by on Mar 9, 2009 at 6:00:37 pm

[Richard Herd] "Thanks for the clarification. With all the tutorials available, you'd think someone would post a boilerplate. Perhaps you could. Thanks!"

Let me just state a disclaimer right up front -- I'm certainly not suggesting for one minute that lawyers and their contracts have no place, and that all Cow members should start handling all of their own legal work in every situation. Instead, I am suggesting that every independent artist, producer, and entrepreneur needs to be able to "forge" simple agreements themselves, because there just isn't enough money in most small deals to justify paying a lawyer to write the simple stuff that most of us indies need every day.

One of the great things about simple agreements is that anyone can write an effective agreement without a word of legalese or boilerplate. In fact, the more simple the language, the less the likelihood for misunderstanding or misinterpretation.

The basis for nearly all simple written agreements is as simple as forging, guess what?, an actual agreement between two parties (that's usually two people BTW). So, all you have to do is type-up a document that says:

I _______________, and ________________ agree to the following:

1.
2.
3.

__________________________
my signature

__________________________
their signature

In Tripp's situation, he would simply write something as simple as:

"I, Tripp, and ___________ (agent for the band) agree to the following: Tripp will produce, direct, and shoot the music video entitled _____________ without pay, in exchange for co-ownership rights of all taped video created during the making of the music video.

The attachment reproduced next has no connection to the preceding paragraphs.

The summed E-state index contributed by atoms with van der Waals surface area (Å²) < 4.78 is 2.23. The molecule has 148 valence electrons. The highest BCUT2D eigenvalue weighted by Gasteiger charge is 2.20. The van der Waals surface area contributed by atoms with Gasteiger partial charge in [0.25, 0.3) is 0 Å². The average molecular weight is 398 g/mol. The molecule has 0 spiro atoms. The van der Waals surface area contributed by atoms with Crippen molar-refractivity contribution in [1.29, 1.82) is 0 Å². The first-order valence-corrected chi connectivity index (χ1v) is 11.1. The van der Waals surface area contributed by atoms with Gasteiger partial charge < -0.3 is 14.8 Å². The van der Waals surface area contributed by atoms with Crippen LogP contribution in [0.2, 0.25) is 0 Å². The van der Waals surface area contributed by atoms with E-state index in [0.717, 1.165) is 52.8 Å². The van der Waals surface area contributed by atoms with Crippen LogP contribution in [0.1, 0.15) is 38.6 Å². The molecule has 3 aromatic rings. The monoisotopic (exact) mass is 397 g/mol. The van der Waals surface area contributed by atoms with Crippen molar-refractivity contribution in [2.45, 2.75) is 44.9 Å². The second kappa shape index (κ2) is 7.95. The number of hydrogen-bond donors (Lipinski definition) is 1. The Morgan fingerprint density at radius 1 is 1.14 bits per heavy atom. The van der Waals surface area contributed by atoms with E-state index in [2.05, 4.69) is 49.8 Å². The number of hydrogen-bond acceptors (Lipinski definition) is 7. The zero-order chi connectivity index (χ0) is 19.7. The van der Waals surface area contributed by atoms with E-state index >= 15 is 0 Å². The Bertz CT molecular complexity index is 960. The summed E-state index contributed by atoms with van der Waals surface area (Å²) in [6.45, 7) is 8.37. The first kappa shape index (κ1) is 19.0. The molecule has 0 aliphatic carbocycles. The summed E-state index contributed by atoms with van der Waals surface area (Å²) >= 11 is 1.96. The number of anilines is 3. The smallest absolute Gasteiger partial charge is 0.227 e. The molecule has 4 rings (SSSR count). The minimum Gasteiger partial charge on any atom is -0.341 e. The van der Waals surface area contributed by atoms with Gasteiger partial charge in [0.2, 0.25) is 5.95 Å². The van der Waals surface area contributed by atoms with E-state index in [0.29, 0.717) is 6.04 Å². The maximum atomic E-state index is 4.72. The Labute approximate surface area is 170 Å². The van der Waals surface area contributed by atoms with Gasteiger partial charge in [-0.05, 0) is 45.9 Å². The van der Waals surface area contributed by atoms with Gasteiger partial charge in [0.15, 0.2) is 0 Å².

Of course, there's probably no lawyer on the planet who wouldn't try to persuade you that this is too simple, full of gaping holes, and that you need an additional ten pages of boilerplate to cover your ass. But, the simple fact is, the additional ten pages would probably make that agreement no clearer and no more binding. What is an absolute however is that those ten pages would cost you hundreds, and possibly thousands right out of your own pocket.

(BTW, for any sticklers out there ready to pounce, I am fully aware that the "agent for the band" needs to be legally designated as such, and the agreement hinges upon that person having the right to represent the band.)

David

David Roth Weiss
Director/Editor
David Weiss Productions, Inc.
Los Angeles

POST-PRODUCTION WITHOUT THE USUAL INSANITY ™


A forum host of Creative COW's Apple Final Cut Pro, Business & Marketing, and Indie Film & Documentary forums.


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David Roth WeissRe: Music Video Rights - What to do...
by on Mar 9, 2009 at 3:05:18 am

[Tripp Watt] "What I was wondering is what the standard procedure is when the video is completed, rights wise."

Tripp,

If you wait until the video is completed you have zero rights. That's right, nada, nothing, zip.

You can hope or pray, but if you really want to stand a chance of getting anything at all out the effort, you need to write, and get the band to sign, a simple agreement that states what you want, not what you're willing to accept when you see where the chips fall after the fact.

If you're going to produce and direct you're, especially on spec, you need to get proactive. Come on, you're an taking on entrepreneur status -- you can't afford to sit around wondering what might happen if everything happens to go well, and if everybody likes you and your stuff, and if the the Gods of rock & roll just happen to smile upon you because you donated your time and artistic talent.

Everything in this world is negotiable, and there's nothing you can't put in an agreement. Just tell 'em in advance, and in writing, that in exchange for your artistic services you want to co-own everything you create, including the raw footage. Without that agreement, I think you'd be out of your mind to even consider taking on the project.

Do you get it???



David Roth Weiss
Director/Editor
David Weiss Productions, Inc.
Los Angeles

POST-PRODUCTION WITHOUT THE USUAL INSANITY ™